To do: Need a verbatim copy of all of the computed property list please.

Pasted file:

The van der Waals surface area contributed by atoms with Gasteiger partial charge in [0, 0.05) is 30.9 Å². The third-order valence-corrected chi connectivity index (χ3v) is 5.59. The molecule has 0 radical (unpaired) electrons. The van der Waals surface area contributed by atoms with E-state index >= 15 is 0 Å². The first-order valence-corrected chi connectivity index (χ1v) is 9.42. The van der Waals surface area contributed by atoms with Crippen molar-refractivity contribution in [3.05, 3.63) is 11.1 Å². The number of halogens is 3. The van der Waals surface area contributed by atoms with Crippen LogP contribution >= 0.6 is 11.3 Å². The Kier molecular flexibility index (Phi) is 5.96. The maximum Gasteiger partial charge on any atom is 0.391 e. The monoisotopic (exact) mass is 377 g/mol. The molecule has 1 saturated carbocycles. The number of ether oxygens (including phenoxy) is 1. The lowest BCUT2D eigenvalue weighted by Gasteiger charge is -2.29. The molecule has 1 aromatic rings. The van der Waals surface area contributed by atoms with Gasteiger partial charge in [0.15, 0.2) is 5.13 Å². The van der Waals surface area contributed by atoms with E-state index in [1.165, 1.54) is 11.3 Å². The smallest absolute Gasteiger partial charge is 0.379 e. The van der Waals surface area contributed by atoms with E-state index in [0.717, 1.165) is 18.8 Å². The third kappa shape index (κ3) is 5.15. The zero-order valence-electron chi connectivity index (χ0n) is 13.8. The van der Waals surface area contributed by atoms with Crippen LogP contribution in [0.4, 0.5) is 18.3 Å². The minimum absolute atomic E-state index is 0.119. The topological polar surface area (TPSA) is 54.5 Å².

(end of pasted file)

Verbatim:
The van der Waals surface area contributed by atoms with Gasteiger partial charge in [0, 0.05) is 30.9 Å². The third-order valence-corrected chi connectivity index (χ3v) is 5.59. The molecule has 0 radical (unpaired) electrons. The van der Waals surface area contributed by atoms with E-state index >= 15 is 0 Å². The first-order valence-corrected chi connectivity index (χ1v) is 9.42. The van der Waals surface area contributed by atoms with Crippen molar-refractivity contribution in [3.05, 3.63) is 11.1 Å². The number of halogens is 3. The van der Waals surface area contributed by atoms with Crippen LogP contribution >= 0.6 is 11.3 Å². The Kier molecular flexibility index (Phi) is 5.96. The maximum Gasteiger partial charge on any atom is 0.391 e. The monoisotopic (exact) mass is 377 g/mol. The molecule has 1 saturated carbocycles. The number of ether oxygens (including phenoxy) is 1. The lowest BCUT2D eigenvalue weighted by Gasteiger charge is -2.29. The molecule has 1 aromatic rings. The van der Waals surface area contributed by atoms with Gasteiger partial charge in [0.15, 0.2) is 5.13 Å². The van der Waals surface area contributed by atoms with E-state index in [1.165, 1.54) is 11.3 Å². The smallest absolute Gasteiger partial charge is 0.379 e. The van der Waals surface area contributed by atoms with E-state index in [0.717, 1.165) is 18.8 Å². The third kappa shape index (κ3) is 5.15. The zero-order valence-electron chi connectivity index (χ0n) is 13.8. The van der Waals surface area contributed by atoms with Crippen LogP contribution in [0.4, 0.5) is 18.3 Å². The minimum absolute atomic E-state index is 0.119. The topological polar surface area (TPSA) is 54.5 Å².